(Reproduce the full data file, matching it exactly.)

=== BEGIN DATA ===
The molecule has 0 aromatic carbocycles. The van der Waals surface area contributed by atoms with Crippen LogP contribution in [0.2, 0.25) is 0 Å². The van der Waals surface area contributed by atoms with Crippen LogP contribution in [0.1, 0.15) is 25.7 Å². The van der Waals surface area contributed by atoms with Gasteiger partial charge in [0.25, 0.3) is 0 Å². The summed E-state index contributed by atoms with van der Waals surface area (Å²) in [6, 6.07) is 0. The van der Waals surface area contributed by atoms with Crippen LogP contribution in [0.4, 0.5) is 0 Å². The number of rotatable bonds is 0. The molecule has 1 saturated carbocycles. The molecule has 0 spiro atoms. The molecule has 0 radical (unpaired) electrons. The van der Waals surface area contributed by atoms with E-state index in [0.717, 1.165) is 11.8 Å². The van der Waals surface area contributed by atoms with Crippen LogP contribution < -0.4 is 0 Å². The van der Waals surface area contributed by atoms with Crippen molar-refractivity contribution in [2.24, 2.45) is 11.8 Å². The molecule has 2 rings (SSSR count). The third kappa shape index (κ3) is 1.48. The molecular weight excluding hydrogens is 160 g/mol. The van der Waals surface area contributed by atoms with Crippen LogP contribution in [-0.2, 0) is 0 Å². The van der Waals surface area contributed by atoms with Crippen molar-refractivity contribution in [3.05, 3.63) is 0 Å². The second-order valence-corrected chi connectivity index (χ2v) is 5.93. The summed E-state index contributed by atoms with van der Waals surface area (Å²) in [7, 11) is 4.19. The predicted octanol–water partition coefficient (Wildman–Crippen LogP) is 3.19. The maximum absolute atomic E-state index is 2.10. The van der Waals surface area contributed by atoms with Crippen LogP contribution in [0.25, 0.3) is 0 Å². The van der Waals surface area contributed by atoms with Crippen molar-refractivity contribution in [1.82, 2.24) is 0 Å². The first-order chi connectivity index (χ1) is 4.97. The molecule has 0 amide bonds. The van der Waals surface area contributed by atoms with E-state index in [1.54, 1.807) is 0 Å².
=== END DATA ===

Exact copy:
The molecule has 0 aromatic carbocycles. The van der Waals surface area contributed by atoms with Crippen LogP contribution in [0.2, 0.25) is 0 Å². The van der Waals surface area contributed by atoms with Crippen LogP contribution in [0.1, 0.15) is 25.7 Å². The van der Waals surface area contributed by atoms with Gasteiger partial charge in [0.25, 0.3) is 0 Å². The summed E-state index contributed by atoms with van der Waals surface area (Å²) in [6, 6.07) is 0. The van der Waals surface area contributed by atoms with Crippen LogP contribution in [0.4, 0.5) is 0 Å². The number of rotatable bonds is 0. The molecule has 1 saturated carbocycles. The molecule has 0 spiro atoms. The molecule has 0 radical (unpaired) electrons. The van der Waals surface area contributed by atoms with E-state index in [0.717, 1.165) is 11.8 Å². The van der Waals surface area contributed by atoms with Crippen LogP contribution < -0.4 is 0 Å². The van der Waals surface area contributed by atoms with Crippen molar-refractivity contribution in [2.24, 2.45) is 11.8 Å². The molecule has 2 rings (SSSR count). The third kappa shape index (κ3) is 1.48. The molecular weight excluding hydrogens is 160 g/mol. The van der Waals surface area contributed by atoms with Crippen LogP contribution in [-0.2, 0) is 0 Å². The van der Waals surface area contributed by atoms with Crippen molar-refractivity contribution in [3.05, 3.63) is 0 Å². The second-order valence-corrected chi connectivity index (χ2v) is 5.93. The summed E-state index contributed by atoms with van der Waals surface area (Å²) in [7, 11) is 4.19. The predicted octanol–water partition coefficient (Wildman–Crippen LogP) is 3.19. The maximum absolute atomic E-state index is 2.10. The van der Waals surface area contributed by atoms with Crippen LogP contribution in [0.25, 0.3) is 0 Å². The van der Waals surface area contributed by atoms with Crippen molar-refractivity contribution in [1.82, 2.24) is 0 Å². The first-order chi connectivity index (χ1) is 4.97. The molecule has 0 amide bonds. The van der Waals surface area contributed by atoms with E-state index in [1.54, 1.807) is 0 Å².